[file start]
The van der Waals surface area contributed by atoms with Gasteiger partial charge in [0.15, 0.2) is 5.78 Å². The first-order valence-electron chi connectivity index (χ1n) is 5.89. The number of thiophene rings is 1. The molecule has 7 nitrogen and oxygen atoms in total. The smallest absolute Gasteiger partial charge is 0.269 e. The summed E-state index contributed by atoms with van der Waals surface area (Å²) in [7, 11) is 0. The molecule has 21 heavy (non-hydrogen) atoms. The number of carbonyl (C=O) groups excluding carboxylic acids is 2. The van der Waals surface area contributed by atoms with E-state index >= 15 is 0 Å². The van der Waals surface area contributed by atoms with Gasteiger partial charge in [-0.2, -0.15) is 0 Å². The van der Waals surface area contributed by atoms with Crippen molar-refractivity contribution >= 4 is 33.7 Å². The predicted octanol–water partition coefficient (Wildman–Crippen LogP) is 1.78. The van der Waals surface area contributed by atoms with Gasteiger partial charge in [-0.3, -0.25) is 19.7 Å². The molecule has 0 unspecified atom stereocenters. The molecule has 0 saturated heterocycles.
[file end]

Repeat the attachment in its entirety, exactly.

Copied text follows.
The van der Waals surface area contributed by atoms with Gasteiger partial charge in [0.15, 0.2) is 5.78 Å². The first-order valence-electron chi connectivity index (χ1n) is 5.89. The number of thiophene rings is 1. The molecule has 7 nitrogen and oxygen atoms in total. The smallest absolute Gasteiger partial charge is 0.269 e. The summed E-state index contributed by atoms with van der Waals surface area (Å²) in [7, 11) is 0. The molecule has 21 heavy (non-hydrogen) atoms. The number of carbonyl (C=O) groups excluding carboxylic acids is 2. The van der Waals surface area contributed by atoms with E-state index >= 15 is 0 Å². The van der Waals surface area contributed by atoms with Gasteiger partial charge in [-0.2, -0.15) is 0 Å². The van der Waals surface area contributed by atoms with Crippen molar-refractivity contribution >= 4 is 33.7 Å². The predicted octanol–water partition coefficient (Wildman–Crippen LogP) is 1.78. The van der Waals surface area contributed by atoms with Gasteiger partial charge in [-0.3, -0.25) is 19.7 Å². The molecule has 0 unspecified atom stereocenters. The molecule has 0 saturated heterocycles.